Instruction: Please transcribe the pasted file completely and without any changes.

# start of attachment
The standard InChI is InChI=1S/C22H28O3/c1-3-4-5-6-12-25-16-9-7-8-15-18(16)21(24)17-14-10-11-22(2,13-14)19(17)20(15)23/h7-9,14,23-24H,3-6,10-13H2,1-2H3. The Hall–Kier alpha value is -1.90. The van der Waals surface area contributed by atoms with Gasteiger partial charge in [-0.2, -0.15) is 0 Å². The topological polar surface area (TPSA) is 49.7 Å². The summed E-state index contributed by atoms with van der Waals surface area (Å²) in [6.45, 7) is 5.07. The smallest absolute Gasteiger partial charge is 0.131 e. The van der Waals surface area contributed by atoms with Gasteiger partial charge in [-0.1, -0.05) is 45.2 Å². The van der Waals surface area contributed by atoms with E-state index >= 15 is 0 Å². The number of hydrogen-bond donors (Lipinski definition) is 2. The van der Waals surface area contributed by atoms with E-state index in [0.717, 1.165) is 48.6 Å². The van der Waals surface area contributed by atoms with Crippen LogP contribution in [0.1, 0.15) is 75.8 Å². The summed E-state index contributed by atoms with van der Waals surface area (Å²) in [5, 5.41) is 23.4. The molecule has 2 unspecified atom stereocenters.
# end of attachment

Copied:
The standard InChI is InChI=1S/C22H28O3/c1-3-4-5-6-12-25-16-9-7-8-15-18(16)21(24)17-14-10-11-22(2,13-14)19(17)20(15)23/h7-9,14,23-24H,3-6,10-13H2,1-2H3. The Hall–Kier alpha value is -1.90. The van der Waals surface area contributed by atoms with Gasteiger partial charge in [-0.2, -0.15) is 0 Å². The topological polar surface area (TPSA) is 49.7 Å². The summed E-state index contributed by atoms with van der Waals surface area (Å²) in [6.45, 7) is 5.07. The smallest absolute Gasteiger partial charge is 0.131 e. The van der Waals surface area contributed by atoms with Gasteiger partial charge in [-0.1, -0.05) is 45.2 Å². The van der Waals surface area contributed by atoms with E-state index >= 15 is 0 Å². The number of hydrogen-bond donors (Lipinski definition) is 2. The van der Waals surface area contributed by atoms with E-state index in [0.717, 1.165) is 48.6 Å². The van der Waals surface area contributed by atoms with Crippen LogP contribution in [0.1, 0.15) is 75.8 Å². The summed E-state index contributed by atoms with van der Waals surface area (Å²) in [5, 5.41) is 23.4. The molecule has 2 unspecified atom stereocenters.